Forest health experts say unseasonably warm weather is raising concerns that oak wilt, a serious and almost always fatal fungal disease of red oaks, will likely appear sooner than normal. Therefore, I encourage you to stop pruning oaks from now through the end of July.
Typically, the high risk period for oak wilt transmission is April through July. However, due to unusually warm spring that we have had this year, the risk of oak wilt is likely to already exist.
You should take special care to avoid wounding oaks from now through July. In fact, any action that might provide an opening into the tree, such as carving initials into the tree or attaching a birdfeeder or clothes line, could provide an opportunity for the oak wilt fungus to invade and establish itself in the tree. If an oak tree needs to be pruned from now through July, you should consider using wound dressing or paint on the cut surface as soon as the wound is created.
The way oak wilt works is really small sap beetles transport fungal spores by landing on fungal mats found beneath the cracked bark of trees that died the previous year. The spores are then transmitted from a beetle’s body onto the fresh wound of a healthy oak tree while the beetle is feeding at the pruned or damaged site.
The risk of spreading oak wilt is low after July, however, I always advise to be cautious and avoid pruning or wounding oaks until November just to be safe.
The common beetles that transmit oak wilt disease are not capable of boring into a tree.
Oak wilt also can spread from a diseased tree to a healthy tree through a connected root system.
This ability to spread through root grafts means that even if only a single oak is wounded and subsequently infected with oak wilt, a new oak wilt “pocket” may develop in a location where oak wilt did not previously exist and will radiate to other oaks through the connected root systems. If no management steps are taken, the pocket could continue to expand year after year. Once oak wilt establishes itself in an area, control of the disease is both difficult and costly. The prevention of oak wilt is the best approach. To prevent oak wilt you need to contact your local tree service. If you are in the Chicagoland area Trees "R" Us, Inc. will help you prevent your oak trees from becoming contaminated with oak wilt and help you treat your infected trees.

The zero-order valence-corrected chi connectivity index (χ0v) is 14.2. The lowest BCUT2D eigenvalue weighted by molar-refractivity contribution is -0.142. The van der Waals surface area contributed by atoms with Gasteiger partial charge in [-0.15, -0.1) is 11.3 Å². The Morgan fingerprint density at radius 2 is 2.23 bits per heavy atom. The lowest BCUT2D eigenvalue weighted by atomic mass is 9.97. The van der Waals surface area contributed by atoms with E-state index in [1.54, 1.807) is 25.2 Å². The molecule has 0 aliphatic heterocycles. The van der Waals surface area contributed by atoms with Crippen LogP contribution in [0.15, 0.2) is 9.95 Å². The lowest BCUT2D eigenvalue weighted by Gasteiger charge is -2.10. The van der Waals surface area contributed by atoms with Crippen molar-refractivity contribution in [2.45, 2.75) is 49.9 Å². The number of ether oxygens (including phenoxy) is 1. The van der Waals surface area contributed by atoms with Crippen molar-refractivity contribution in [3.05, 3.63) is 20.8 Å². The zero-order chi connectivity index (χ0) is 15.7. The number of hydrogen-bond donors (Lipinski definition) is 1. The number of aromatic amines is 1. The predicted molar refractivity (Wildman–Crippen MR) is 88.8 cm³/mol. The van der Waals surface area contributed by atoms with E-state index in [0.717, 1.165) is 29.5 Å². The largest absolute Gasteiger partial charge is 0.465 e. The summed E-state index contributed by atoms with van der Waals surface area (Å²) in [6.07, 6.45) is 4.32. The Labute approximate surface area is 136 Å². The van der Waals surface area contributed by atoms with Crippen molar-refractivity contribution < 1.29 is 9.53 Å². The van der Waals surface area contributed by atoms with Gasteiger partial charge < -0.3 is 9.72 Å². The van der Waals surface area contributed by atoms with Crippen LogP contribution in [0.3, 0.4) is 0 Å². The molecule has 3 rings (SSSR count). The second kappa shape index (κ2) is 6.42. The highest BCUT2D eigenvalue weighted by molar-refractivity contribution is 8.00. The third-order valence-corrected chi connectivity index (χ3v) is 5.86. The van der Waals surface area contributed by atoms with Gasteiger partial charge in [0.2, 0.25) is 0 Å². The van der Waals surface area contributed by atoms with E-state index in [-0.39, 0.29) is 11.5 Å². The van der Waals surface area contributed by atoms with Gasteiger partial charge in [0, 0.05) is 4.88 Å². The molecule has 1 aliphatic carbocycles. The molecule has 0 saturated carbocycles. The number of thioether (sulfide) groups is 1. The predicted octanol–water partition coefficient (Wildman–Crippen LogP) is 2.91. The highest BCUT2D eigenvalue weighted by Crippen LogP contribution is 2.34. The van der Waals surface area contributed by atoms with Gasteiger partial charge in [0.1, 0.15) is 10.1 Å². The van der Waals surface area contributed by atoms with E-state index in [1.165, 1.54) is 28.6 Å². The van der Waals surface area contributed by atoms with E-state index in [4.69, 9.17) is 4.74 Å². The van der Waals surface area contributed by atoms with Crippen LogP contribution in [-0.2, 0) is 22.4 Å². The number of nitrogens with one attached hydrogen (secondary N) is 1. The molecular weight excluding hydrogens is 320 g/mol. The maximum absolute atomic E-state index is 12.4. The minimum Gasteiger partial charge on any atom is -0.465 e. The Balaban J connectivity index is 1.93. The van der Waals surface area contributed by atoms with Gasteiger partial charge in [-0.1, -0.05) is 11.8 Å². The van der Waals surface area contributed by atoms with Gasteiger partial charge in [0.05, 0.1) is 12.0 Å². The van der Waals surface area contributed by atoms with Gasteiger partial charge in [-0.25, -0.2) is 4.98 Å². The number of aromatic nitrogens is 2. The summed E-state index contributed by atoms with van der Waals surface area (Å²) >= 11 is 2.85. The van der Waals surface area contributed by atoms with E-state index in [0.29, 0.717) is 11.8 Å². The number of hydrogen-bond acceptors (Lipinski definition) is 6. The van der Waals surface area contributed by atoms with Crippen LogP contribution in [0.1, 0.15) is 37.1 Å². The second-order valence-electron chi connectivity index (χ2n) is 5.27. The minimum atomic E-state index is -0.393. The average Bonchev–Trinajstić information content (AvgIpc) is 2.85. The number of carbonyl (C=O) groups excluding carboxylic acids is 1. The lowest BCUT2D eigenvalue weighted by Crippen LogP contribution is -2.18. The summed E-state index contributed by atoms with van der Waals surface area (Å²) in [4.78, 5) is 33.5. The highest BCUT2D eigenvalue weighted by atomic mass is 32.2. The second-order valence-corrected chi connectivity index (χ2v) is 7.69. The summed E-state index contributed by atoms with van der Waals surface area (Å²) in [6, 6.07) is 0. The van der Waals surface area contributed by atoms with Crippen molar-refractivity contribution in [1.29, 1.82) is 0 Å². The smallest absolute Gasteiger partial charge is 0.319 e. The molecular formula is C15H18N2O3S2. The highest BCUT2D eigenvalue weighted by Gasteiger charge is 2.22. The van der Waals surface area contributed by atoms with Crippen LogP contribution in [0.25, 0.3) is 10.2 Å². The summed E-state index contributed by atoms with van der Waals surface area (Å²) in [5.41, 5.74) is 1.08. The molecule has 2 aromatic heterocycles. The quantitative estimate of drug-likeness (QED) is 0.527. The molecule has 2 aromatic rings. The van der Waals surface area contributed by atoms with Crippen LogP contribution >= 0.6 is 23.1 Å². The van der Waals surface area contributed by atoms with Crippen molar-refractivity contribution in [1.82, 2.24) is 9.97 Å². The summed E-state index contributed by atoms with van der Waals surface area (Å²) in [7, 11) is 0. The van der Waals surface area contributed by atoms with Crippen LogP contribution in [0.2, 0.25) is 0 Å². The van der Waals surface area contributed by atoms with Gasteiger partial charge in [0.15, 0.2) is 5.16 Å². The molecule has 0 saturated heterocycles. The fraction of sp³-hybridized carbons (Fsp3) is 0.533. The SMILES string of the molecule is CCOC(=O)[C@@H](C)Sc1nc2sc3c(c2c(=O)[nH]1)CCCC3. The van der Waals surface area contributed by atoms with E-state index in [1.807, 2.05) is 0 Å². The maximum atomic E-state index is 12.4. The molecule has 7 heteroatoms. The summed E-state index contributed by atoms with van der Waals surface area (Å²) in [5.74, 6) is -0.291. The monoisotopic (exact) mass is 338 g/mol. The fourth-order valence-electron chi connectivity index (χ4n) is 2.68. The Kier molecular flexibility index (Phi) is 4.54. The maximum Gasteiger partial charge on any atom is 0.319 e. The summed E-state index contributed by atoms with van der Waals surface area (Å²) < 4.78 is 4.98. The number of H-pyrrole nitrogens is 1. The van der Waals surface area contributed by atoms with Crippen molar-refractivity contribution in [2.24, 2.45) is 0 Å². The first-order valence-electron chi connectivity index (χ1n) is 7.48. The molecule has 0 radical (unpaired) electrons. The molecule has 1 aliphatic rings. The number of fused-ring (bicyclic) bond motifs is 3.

Builders and developers should also be very careful as many oak wilt infections and deaths have occurred through inadvertent damage to roots, trunks, or branches during the construction process.
Oak wilt can be found in all counties of Illinois and 18 other states. The estimated range of oak wilt runs from southern Michigan through central Pennsylvania along the Appalachian Mountains south to Georgia, westward to the Great Plains and including much of Texas, then northward into Minnesota.
Every year, the disease kills many oaks in Illinois by interfering with the tree’s water and nutrient-conducting systems, essentially starving the tree. Leaves begin to wilt, and the tree may eventually die. Trees in the red oak group, such as northern red and northern pin oak, are especially vulnerable, and once wilting symptoms become visible, the tree loses most of its leaves and dies very quickly, often within weeks. Trees in the white oak group – those with rounded or lobed leaves – are more resistant to oak wilt, and the disease progresses much more slowly, often one branch at a time. White oaks could live with oak wilt for many years, and some trees may recover from the disease.
On another note, pruning deciduous trees in general should be avoided in the spring, as this is the time when tree buds and leaves are growing and food reserves are low. The best time to prune any deciduous tree is winter, followed by mid-summer -- after leaves have completed their growth.